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Posted by on Mar 3, 2014 | 2 comments

Lenten Love

Lent: forty days of fasting. Jesus’s forty days in the wilderness, Noah’s forty days of rain, Moses’s forty days on Sinai, Elijah’s forty day walk to Horeb, Goliath’s forty days of challenge before the nation of Israel: all of them are forty days of trial building up to an encounter with God’s grace. Yet, the greatest of these is Lent. Lent is the annual enactment of the cost of the love that lies at the foundation of all creation.

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These are some big claims. In a world where Lent is often no more than the “giving up” of chocolate, coffee, beer, meat, or the internet, it hardly seems fair to compare it to the forty days of rain that annihilated the entire population of the Earth or with Elijah’s forty days without food or water as he hiked through the desert. But, where Elijah ends his forty days with the still small voice, and Goliath’s forty days end with his being slain, and Jesus’s forty days end with his defeat of temptation, our forty days ends with the death and resurrection of God himself bringing the whole of creation back into communion with himself. This is the central moment of God’s love.

Fasting is critical to this love because, as Barney pointed out a few weeks back, belief is more than an intellectual or rational assent, it is a practice. Christian practice promises to bring us into the divine love: the love in which all love finds its origin and at the heart of which lies the divine fast, the divine self-giving. As Pope Benedict XVI wrote in his first encyclical:

 This is love in its most radical form. By contemplating the pierced side of Christ, we can understand the starting-point of this Encyclical Letter: “God is love” (1 Jn 4:8). It is there that this truth can be contemplated. It is from there that our definition of love must begin. In this contemplation the Christian discovers the path along which his life and love must move.[1]

1 John also roots our understanding of love in the self-giving act of Christ: “This is how we know what love is: Jesus Christ laid down his life for us. And we ought to lay down our lives for our brothers and sisters” (1 Jn 3:16). We must be careful not to confuse this love with the “love” propounded in country music, romantic comedies, and self-help books where “love” is the source of self-fulfillment. Rather, this is the “love” of he who loves his life and will lose it. The Bible does not present love as a peaceful easy feeling. Instead, love is shown to be a painful and costly endeavor.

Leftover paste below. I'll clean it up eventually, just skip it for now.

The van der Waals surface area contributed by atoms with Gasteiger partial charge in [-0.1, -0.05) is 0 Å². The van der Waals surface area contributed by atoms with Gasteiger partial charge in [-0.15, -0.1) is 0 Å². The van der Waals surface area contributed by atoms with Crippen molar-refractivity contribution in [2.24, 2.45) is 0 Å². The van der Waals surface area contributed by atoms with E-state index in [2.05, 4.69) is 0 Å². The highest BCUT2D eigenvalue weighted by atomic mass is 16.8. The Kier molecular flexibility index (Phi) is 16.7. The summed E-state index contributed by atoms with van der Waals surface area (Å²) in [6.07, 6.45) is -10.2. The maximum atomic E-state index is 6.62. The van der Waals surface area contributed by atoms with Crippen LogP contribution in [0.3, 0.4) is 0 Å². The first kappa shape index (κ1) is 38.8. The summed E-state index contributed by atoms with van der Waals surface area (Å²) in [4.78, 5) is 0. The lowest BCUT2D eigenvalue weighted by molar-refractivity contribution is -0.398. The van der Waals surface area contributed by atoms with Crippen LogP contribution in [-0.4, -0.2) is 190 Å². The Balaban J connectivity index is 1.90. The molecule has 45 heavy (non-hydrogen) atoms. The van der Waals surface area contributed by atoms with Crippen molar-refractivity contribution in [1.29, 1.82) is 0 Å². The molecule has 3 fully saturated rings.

Lent participates in and embodies that eternal self-giving love of God and serves as the central time of love in the Christian calendar. Lent brings into the liturgical practice of the Church the truth that:

 The coming lordship of God takes shape here in the suffering of the Christians, who because of their hope cannot be conformed to the world, but are drawn by the mission and love of Christ into discipleship and conformity to his sufferings. This way of taking into consideration the cross and resurrection of Christ does not mean that the “kingdom of God” is spiritualized and made into a thing of the beyond, but it becomes this-worldly and becomes the antithesis and contradiction of a godless and god-forsaken world.[2]

Here, Moltmann brings the suffering of Christ, through the suffering of Christians, to its fulfillment in the kingdom of God and a world in communion with the Lord. This fundamental hope of the Gospel is what makes the cost of love worthwhile. The promise of Easter is so much more than the simple freedom to not sin. At the conclusion of Lent, suffering ends with the radical communion of the whole cosmos with the risen Christ.

Thus we have a circle we must struggle not to break. God loved us to the point of self-sacrifice on the cross so that we may love to the point of self-giving to participate in the fulfillment of the kingdom of God and the reconciliation of divinity and creation.

It is quite easy to divide this formulation. We all know individuals who emphasize the suffering of Christ and the work of God so heavily that being Christian appears to contain no suffering at all, but holds only promises of prosperity and blessing. We also know individuals who so emphasize the need for us to bring in the kingdom of God that they reduce the work of Christ to social justice or those who so focus on the second coming that they become blind to the world right in front of them. And, most dangerous of all, we know individuals who are so focused on self-giving that they burn themselves out, are unwilling to take care of themselves and their families, and become impotent in the face of the call to love. These are all in one way or another a product of pride and warped self-love.

Love is hard. To love as God loves without warping it to our own desires requires practice. Hence, the significance of Lent is to return year after year to an embodied practice that reminds us of the true gift of love, the cost of love, and the fulfillment of love.



[1] Pope Benedict XVI, Deus Caritas Est, 1:12.

[2] See Jurgen Moltmann, Theology of Hope, Chapter 3.

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J.W. Pritchett

I am a PhD candidate in Theological Ethics at the University of Aberdeen working on a radical phenomenology of wilderness spirituality towards an evangelical environmental ethic. My wife and I live with our labrador, cat, and hens in the Scottish Highlands.

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  • Simon Aspray

    Thanks, Justin. Appreciated even more through suffering with Lou Gehrig’s disease. I’m still learning the mysterious completion of Christ’s sufferings mentioned in Colossians 1v24, but already I can count it as a high privilege.

    • Thank you very much Simon. I am honored and gratified and wish you the best.